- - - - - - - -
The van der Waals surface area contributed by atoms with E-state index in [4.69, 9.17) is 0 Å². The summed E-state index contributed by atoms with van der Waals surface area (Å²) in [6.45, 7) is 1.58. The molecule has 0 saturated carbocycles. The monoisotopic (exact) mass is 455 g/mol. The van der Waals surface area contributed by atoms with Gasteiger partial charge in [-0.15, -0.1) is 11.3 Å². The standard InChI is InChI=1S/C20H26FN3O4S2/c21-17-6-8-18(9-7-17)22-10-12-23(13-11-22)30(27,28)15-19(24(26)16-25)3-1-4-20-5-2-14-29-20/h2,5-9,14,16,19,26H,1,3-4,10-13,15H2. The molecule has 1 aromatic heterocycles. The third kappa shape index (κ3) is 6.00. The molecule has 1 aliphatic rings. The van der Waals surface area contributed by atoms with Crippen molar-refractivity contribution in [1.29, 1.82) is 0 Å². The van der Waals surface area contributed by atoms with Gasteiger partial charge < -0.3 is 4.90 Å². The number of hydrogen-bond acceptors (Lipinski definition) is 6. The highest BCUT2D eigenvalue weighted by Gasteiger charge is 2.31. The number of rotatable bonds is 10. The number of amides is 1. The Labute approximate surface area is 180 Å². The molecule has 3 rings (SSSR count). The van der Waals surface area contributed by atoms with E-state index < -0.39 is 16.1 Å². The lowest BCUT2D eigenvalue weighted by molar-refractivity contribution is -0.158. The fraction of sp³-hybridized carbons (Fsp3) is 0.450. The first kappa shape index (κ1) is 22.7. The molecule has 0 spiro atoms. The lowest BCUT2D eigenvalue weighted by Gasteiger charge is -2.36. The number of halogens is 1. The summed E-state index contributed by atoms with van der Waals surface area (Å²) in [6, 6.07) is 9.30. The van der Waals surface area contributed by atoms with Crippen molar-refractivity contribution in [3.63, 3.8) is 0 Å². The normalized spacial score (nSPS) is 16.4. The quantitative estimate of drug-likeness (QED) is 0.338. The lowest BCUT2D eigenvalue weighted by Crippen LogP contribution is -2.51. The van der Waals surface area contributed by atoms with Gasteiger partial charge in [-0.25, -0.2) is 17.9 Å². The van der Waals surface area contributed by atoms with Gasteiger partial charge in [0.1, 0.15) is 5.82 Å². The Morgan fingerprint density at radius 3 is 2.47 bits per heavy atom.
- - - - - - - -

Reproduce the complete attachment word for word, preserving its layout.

The van der Waals surface area contributed by atoms with E-state index in [4.69, 9.17) is 0 Å². The summed E-state index contributed by atoms with van der Waals surface area (Å²) in [6.45, 7) is 1.58. The molecule has 0 saturated carbocycles. The monoisotopic (exact) mass is 455 g/mol. The van der Waals surface area contributed by atoms with Gasteiger partial charge in [-0.15, -0.1) is 11.3 Å². The standard InChI is InChI=1S/C20H26FN3O4S2/c21-17-6-8-18(9-7-17)22-10-12-23(13-11-22)30(27,28)15-19(24(26)16-25)3-1-4-20-5-2-14-29-20/h2,5-9,14,16,19,26H,1,3-4,10-13,15H2. The molecule has 1 aromatic heterocycles. The third kappa shape index (κ3) is 6.00. The molecule has 1 aliphatic rings. The van der Waals surface area contributed by atoms with Crippen molar-refractivity contribution in [1.29, 1.82) is 0 Å². The van der Waals surface area contributed by atoms with Gasteiger partial charge < -0.3 is 4.90 Å². The number of hydrogen-bond acceptors (Lipinski definition) is 6. The highest BCUT2D eigenvalue weighted by Gasteiger charge is 2.31. The number of rotatable bonds is 10. The number of amides is 1. The Labute approximate surface area is 180 Å². The molecule has 3 rings (SSSR count). The van der Waals surface area contributed by atoms with E-state index < -0.39 is 16.1 Å². The lowest BCUT2D eigenvalue weighted by molar-refractivity contribution is -0.158. The fraction of sp³-hybridized carbons (Fsp3) is 0.450. The first kappa shape index (κ1) is 22.7. The molecule has 0 spiro atoms. The lowest BCUT2D eigenvalue weighted by Gasteiger charge is -2.36. The number of halogens is 1. The summed E-state index contributed by atoms with van der Waals surface area (Å²) in [6, 6.07) is 9.30. The van der Waals surface area contributed by atoms with Crippen molar-refractivity contribution in [3.63, 3.8) is 0 Å². The normalized spacial score (nSPS) is 16.4. The quantitative estimate of drug-likeness (QED) is 0.338. The lowest BCUT2D eigenvalue weighted by Crippen LogP contribution is -2.51. The van der Waals surface area contributed by atoms with Gasteiger partial charge in [-0.25, -0.2) is 17.9 Å². The van der Waals surface area contributed by atoms with Gasteiger partial charge in [0.1, 0.15) is 5.82 Å². The Morgan fingerprint density at radius 3 is 2.47 bits per heavy atom.